Sunday, December 28, 2008

Human fat as fuel? Right or Wrong?

My sister sent me a link to this article about a Beverly Hills plastic surgeon who is currently being investigated for turning human fat (medical waste from 7,000 liposuction procedures he performed) into bio-fuel. Yes, bio-fuel. Supposedly he fueled his Ford Explorer with it and his fiance's car. His clinic has been shut down, as has his internet site "" Apparently there is a law on the books in the United States which says that you cannot turn human medical waste into fuel. WOW. Who would have ever thought such a law would be necessary? And is that particular use of human fat a bad thing?

I can understand us never wanting to see life become like Logan's Run where the citizens thought they were eating fish, plankton and protein from the sea but really ended up eating the people who were killed off when their time clocks ran out:

Or Soylent Green where those little green wafers that everyone subsisted on were actually made from people:

Now if someone donates their excess fat to be turned into bio-fuel - what is the wrong in that? Fat *is* meant to provide energy. On your thighs or in your car, where would you rather have it? (Tongue firmly in cheek). As it is human "medical waste" gets appropriated to other uses whether we make that decision ourselves or not. For instance, when you have a baby many hospitals take the umbilical cord and sell it. They don't ask the mother and they certainly don't deduct the profit they receive from her bill. I remember when my daughter, Rhianna, was born - I was laying there during my C-section listening to the doctor and nurses have an interesting conversation about how long, thick and healthy her cord was and it would be "worth a lot." No one asked me!

Some women have to fight to keep their placenta - whether they want it to plant in their yard or to eat (some cultures believe this strengthens the mother). That should be the decision of the mother. It is a product of her body and I don't think anyone has any business making a law about it.

In Canada human aborted fetuses are used for the development of vaccinations. Now THAT is unethical. It is disgusting and horrible - and yet it happens. It is a wonder to me that a law can be on the books preventing excess human fat from being used to propel vehicles or warm houses, but the cells, lungs and other body parts of murdered babies can be used in research and development. Go figure. :(

I read an article the other day about people involved in the "Voluntary Simplicity" movement who felt strongly about using humanure to fertilize their gardens. They received some resistance from those who found it distasteful, but seriously - what is so different about using that as opposed to chicken manure?

So back to Dr. Craig Bittner, the doctor who was "recycling" human fat to run his automobiles... The Auto Blog says:
"We’re all for recycling, alternative fuels, and that general green kind of thing — but we draw the line at human waist waste, which is why we wonder whether he really did it. In other words, we’re flabbergasted by his outrageous story."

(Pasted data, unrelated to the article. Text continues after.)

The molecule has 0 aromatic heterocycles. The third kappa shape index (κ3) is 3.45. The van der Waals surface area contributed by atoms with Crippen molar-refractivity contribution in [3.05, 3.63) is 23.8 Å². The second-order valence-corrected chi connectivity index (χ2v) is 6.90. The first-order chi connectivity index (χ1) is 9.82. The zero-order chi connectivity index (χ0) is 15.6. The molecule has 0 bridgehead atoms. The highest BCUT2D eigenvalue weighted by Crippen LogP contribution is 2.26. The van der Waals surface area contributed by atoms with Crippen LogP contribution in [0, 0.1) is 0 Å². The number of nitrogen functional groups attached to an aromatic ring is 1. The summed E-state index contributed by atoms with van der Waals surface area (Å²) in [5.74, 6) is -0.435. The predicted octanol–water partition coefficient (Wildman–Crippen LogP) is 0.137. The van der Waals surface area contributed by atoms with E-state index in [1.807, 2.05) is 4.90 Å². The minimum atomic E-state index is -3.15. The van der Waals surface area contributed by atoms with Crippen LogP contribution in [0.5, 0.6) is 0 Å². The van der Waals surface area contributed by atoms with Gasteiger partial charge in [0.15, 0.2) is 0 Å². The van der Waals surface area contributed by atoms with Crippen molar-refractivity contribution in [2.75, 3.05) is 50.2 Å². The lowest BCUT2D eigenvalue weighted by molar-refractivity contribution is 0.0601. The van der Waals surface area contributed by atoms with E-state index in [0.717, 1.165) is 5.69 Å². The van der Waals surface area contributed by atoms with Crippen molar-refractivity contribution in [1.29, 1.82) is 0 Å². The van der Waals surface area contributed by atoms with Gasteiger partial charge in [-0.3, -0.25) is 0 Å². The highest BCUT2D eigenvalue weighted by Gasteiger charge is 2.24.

I wonder if they're as shocked by tissue from murdered human babies (we call them aborted fetuses to take some of the shock value off, I think) being used to develop vaccinations and beauty treatments?

What sort of twisted society do we live in, anyhow?

A horrifying piece by Dr. Olga Fairfax, PhD: 101 Uses for a Dead (or Live) Baby. She researched what happens to the bodies of aborted babies and has documentation to back it up. Her organization will supply that documentation upon request.

People donate their bodies "to science" and instead of being used for med students to practice upon, their bodies can wind up plasticized and on circus-like display --- or wind up being used as a crash test dummy.


Before this stuff weighed heavily on my brain, I did have a very nice Sunday. An excellent Sunday school class, a challenging sermon, leftover turkey-spinach baked zita (gluten-free with homemade tomato sauce that had none of Rhianna's allergens in it), a long, long nap. The beautiful little Layla to cuddle. Movies on the sofa with dh. (We watched "Thunderheart" which is an old favorite of ours). Today was a rest day, but I did catch up blogging my workouts on my sweat blog.

Friday, December 26, 2008

Friday Five - Gym Mistakes

Today's Friday Five is devoted solely to mistakes that people make at the gym - most of which I saw this morning. There is a group of three women that have been coming for a few months. They never improve even though losing weight and "getting in shape" are their professed goals.

1. Not working hard enough. Effort is required. If you lolly-gag from one machine to the next, you are wasting time. If you are counting lolly-gagging time as part of your workout and telling people, "I work out for an hour a day and I get no results!" well then you are deceiving yourself and others.

If you are a young, healthy (although perhaps overweight) adult, there isn't a reason that you should still be having the treadmill on 0% incline and 3.0 mph after several months. 3.0 mph isn't even a brisk walk. It's a stroll. It's a 20 min. mile. Chances are if you aren't breaking a sweat, then guess what? You're not exerting any effort. Don't expect success without effort.